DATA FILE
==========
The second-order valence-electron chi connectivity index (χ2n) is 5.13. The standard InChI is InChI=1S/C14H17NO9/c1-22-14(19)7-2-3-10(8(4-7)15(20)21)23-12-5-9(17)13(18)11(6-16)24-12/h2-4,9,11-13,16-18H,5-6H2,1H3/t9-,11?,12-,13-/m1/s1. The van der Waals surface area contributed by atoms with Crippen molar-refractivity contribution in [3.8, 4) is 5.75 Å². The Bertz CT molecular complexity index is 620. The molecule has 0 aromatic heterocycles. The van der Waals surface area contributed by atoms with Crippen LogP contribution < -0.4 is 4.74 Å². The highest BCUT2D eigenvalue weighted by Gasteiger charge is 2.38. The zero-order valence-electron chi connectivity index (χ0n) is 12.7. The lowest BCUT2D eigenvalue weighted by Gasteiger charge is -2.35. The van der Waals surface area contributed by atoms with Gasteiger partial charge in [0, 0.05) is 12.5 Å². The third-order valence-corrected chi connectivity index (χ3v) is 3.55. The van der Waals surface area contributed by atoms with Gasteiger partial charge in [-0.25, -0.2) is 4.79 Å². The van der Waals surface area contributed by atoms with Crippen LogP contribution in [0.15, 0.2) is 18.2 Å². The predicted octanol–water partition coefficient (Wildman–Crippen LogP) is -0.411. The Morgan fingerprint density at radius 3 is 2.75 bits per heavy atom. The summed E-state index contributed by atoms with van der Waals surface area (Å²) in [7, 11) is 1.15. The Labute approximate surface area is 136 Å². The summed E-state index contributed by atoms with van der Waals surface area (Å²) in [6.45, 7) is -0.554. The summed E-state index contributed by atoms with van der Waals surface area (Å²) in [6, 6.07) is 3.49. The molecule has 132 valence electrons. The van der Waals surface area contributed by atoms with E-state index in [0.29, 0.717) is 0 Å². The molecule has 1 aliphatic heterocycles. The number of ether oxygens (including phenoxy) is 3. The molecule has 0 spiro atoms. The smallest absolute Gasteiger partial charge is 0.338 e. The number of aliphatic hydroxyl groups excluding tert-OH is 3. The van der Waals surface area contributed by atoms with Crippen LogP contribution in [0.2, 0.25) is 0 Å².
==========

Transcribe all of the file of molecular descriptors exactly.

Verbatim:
The second-order valence-electron chi connectivity index (χ2n) is 5.13. The standard InChI is InChI=1S/C14H17NO9/c1-22-14(19)7-2-3-10(8(4-7)15(20)21)23-12-5-9(17)13(18)11(6-16)24-12/h2-4,9,11-13,16-18H,5-6H2,1H3/t9-,11?,12-,13-/m1/s1. The van der Waals surface area contributed by atoms with Crippen molar-refractivity contribution in [3.8, 4) is 5.75 Å². The Bertz CT molecular complexity index is 620. The molecule has 0 aromatic heterocycles. The van der Waals surface area contributed by atoms with Crippen LogP contribution < -0.4 is 4.74 Å². The highest BCUT2D eigenvalue weighted by Gasteiger charge is 2.38. The zero-order valence-electron chi connectivity index (χ0n) is 12.7. The lowest BCUT2D eigenvalue weighted by Gasteiger charge is -2.35. The van der Waals surface area contributed by atoms with Gasteiger partial charge in [0, 0.05) is 12.5 Å². The third-order valence-corrected chi connectivity index (χ3v) is 3.55. The van der Waals surface area contributed by atoms with Gasteiger partial charge in [-0.25, -0.2) is 4.79 Å². The van der Waals surface area contributed by atoms with Crippen LogP contribution in [0.15, 0.2) is 18.2 Å². The predicted octanol–water partition coefficient (Wildman–Crippen LogP) is -0.411. The Morgan fingerprint density at radius 3 is 2.75 bits per heavy atom. The summed E-state index contributed by atoms with van der Waals surface area (Å²) in [7, 11) is 1.15. The Labute approximate surface area is 136 Å². The summed E-state index contributed by atoms with van der Waals surface area (Å²) in [6.45, 7) is -0.554. The summed E-state index contributed by atoms with van der Waals surface area (Å²) in [6, 6.07) is 3.49. The molecule has 132 valence electrons. The van der Waals surface area contributed by atoms with E-state index in [0.29, 0.717) is 0 Å². The molecule has 1 aliphatic heterocycles. The number of ether oxygens (including phenoxy) is 3. The molecule has 0 spiro atoms. The smallest absolute Gasteiger partial charge is 0.338 e. The number of aliphatic hydroxyl groups excluding tert-OH is 3. The van der Waals surface area contributed by atoms with Crippen LogP contribution in [0.2, 0.25) is 0 Å².